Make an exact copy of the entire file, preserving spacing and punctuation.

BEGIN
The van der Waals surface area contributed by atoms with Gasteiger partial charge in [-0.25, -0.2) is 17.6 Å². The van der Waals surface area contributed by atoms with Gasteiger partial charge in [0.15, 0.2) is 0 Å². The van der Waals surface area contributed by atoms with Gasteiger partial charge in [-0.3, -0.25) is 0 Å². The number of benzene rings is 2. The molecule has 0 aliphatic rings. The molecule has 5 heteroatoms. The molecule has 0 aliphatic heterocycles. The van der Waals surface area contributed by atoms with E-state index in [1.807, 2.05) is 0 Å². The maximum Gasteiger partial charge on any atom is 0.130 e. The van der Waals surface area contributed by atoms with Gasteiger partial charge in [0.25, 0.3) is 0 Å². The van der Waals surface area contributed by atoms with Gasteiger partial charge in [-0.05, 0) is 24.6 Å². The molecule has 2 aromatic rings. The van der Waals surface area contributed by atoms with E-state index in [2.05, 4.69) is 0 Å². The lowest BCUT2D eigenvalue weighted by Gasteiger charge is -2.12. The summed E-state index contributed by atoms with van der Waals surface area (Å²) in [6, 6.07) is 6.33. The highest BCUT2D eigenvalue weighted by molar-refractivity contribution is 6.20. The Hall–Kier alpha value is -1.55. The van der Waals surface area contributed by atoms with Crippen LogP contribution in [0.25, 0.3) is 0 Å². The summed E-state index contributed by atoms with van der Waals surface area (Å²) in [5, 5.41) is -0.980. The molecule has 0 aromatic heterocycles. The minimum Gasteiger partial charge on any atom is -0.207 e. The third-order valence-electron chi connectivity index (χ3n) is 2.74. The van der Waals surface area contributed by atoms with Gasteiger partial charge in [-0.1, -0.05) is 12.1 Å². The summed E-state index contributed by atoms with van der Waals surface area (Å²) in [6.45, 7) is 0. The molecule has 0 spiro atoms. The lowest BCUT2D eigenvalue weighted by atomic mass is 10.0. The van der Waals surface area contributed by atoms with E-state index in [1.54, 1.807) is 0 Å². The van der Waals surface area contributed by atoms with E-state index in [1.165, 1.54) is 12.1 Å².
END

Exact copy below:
The van der Waals surface area contributed by atoms with Gasteiger partial charge in [-0.25, -0.2) is 17.6 Å². The van der Waals surface area contributed by atoms with Gasteiger partial charge in [0.15, 0.2) is 0 Å². The van der Waals surface area contributed by atoms with Gasteiger partial charge in [-0.3, -0.25) is 0 Å². The number of benzene rings is 2. The molecule has 0 aliphatic rings. The molecule has 5 heteroatoms. The molecule has 0 aliphatic heterocycles. The van der Waals surface area contributed by atoms with E-state index in [1.807, 2.05) is 0 Å². The maximum Gasteiger partial charge on any atom is 0.130 e. The van der Waals surface area contributed by atoms with Gasteiger partial charge in [0.25, 0.3) is 0 Å². The van der Waals surface area contributed by atoms with Gasteiger partial charge in [-0.05, 0) is 24.6 Å². The molecule has 2 aromatic rings. The van der Waals surface area contributed by atoms with E-state index in [2.05, 4.69) is 0 Å². The lowest BCUT2D eigenvalue weighted by Gasteiger charge is -2.12. The summed E-state index contributed by atoms with van der Waals surface area (Å²) in [6, 6.07) is 6.33. The highest BCUT2D eigenvalue weighted by molar-refractivity contribution is 6.20. The Hall–Kier alpha value is -1.55. The van der Waals surface area contributed by atoms with Crippen LogP contribution in [0.25, 0.3) is 0 Å². The summed E-state index contributed by atoms with van der Waals surface area (Å²) in [5, 5.41) is -0.980. The molecule has 0 aromatic heterocycles. The minimum Gasteiger partial charge on any atom is -0.207 e. The third-order valence-electron chi connectivity index (χ3n) is 2.74. The van der Waals surface area contributed by atoms with Gasteiger partial charge in [-0.1, -0.05) is 12.1 Å². The summed E-state index contributed by atoms with van der Waals surface area (Å²) in [6.45, 7) is 0. The molecule has 0 spiro atoms. The lowest BCUT2D eigenvalue weighted by atomic mass is 10.0. The van der Waals surface area contributed by atoms with E-state index in [1.54, 1.807) is 0 Å². The van der Waals surface area contributed by atoms with E-state index in [1.165, 1.54) is 12.1 Å².